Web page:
St. Louis Cathedral has been hallowed ground since the founding of the city of New Orleans. As her most notable landmark, with its triple steeples towering above the Cabildo and the Presbytere, this is truly the heart of the old city.
Early Days of St Louis Cathedral
The first church was dedicated shortly before Christmas 1727 on the site designated six years earlier by French engineer Adrien De Pauger in accordance with plans drawn by the Engineer-in-Chief of Louisiana, LeBlond de la Tour. By 1763 it had fallen into such a state of disrepair that it was abandoned. Repairs were made and the church was active again until the calamitous year of 1788. That year the river overflowed, an epidemic took many victims, and the Good Friday fire on March 21 destroyed 80% of the populated city, including the Church of St. Louis.
On Valentine’s Day 1789, the cornerstone for the new church was laid. The new church, designed by Don Gilberto Guillemard, a Frenchman in the service of Spain, was completed five years later, in 1794, and dedicated on Christmas Eve of that year. It was much larger than the first church, and its low, flat roof was flanked by the two hexagonal bell towers. The bells, which were cast in Havana, Cuba, and christened St. Joseph and St. Anthony, were placed in the towers a decade later.
Growth of the French Quarter
The second Church of St. Louis was a gift to the city from one of its wealthiest citizens, Don Andres Almonester y Roxas whose philanthropy already included a chapel for the Ursuline nuns, the reconstruction of Charity Hospital after a hurricane, and the establishment of a leper retreat on the outskirts of town. For this, he was awarded a seat of honor in the cathedral, where he was decorated as a Knight of the Royal and Distinguished Order of Charles III of Spain. On that day three servants were required to carry the flowing red train of his magnificent mantle from the church to his home across the square. Upon his death at age 73, Almonester was interred in a crypt under the floor of the church. The inscriptions upon a marble slab tell of his generosity.
In 1819 the church and city agreed that it was in the general civic interest for them to share the expense of constructing the central clock tower. The design of Benjamin H. B. Latrobe, former architect of the U.S. Capitol, was chosen and New Orleans clockmaker Jean Delachaux was tasked with finding a suitable clock. Delachaux brought the clock and bell back from Paris. The bell, which still faithfully rings out the hours, is named Victory. Inscribed in both French and English are the words that commemorate the Battle of New Orleans: “Brave Louisianians, this bell, whose name is Victory, was cast in celebration of the glorious eighth day of January 1815.”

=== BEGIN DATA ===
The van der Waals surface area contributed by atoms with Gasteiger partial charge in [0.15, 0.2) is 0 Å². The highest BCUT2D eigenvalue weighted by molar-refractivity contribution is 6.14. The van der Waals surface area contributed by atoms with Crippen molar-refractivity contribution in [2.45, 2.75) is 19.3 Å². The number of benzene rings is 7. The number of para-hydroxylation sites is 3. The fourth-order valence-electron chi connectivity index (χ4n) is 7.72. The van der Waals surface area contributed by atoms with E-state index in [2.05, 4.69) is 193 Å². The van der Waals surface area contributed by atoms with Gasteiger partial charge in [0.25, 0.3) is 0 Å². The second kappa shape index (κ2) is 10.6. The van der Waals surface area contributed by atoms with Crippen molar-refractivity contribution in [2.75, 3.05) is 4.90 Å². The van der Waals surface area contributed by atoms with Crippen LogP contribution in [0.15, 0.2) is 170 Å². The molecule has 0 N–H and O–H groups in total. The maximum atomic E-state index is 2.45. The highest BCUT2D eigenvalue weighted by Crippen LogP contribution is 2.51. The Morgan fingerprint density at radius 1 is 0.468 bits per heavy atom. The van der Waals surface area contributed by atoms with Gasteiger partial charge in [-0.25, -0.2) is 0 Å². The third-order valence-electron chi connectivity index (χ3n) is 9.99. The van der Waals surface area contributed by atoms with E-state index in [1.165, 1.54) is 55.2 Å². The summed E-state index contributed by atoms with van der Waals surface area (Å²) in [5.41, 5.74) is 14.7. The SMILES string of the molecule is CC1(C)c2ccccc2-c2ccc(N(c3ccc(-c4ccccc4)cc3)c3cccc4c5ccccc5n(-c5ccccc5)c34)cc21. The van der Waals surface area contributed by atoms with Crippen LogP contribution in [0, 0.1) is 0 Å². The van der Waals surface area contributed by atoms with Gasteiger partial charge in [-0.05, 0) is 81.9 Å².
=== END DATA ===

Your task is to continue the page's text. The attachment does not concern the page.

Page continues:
In 1844 Baroness Pontalba began the beautification of the square. In addition to extensive improvements to the square itself, she added the brick façade, mansard roof, and dormer windows to the buildings she owned adjoining the square. The City Council and trustees added the same to the Cabildo and the Presbytere in 1847. These improvements so increased the size of the buildings that the Cathedral looked out of place in comparison. Aesthetics aside, the walls of the church had begun to crack and the growing congregation was running out of space. The church looked to French architect J.N.B de Pouilly for guidance.
De Pouilly first proposed lengthening the church and adding galleries but didn’t believe that would suit the growing congregation. He then proposed to destroy the cathedral and rebuild in what is now the Treme’ neighborhood. Ten years later he proposed to the trustees a plan for reconstructing the old church with a greatly heightened façade, a lengthened nave, the addition of gallery seating, and a third central steeple ornamented with wrought iron. On December 7, 1851, the reconstructed cathedral was dedicated and looked very much as you see it today.
The cathedral was designated as a minor basilica by Pope Paul VI in 1964. Pope John Paul II visited the cathedral in September 1987. The cathedral is open to visitors, and you may walk around freely when no services are being held. The paintings, gilding, and stained glass windows are extraordinary works of art in the Baroque style. The feeling that the murals are decorative rather than devotional lends an air of peace and tranquility conducive to quiet reflection.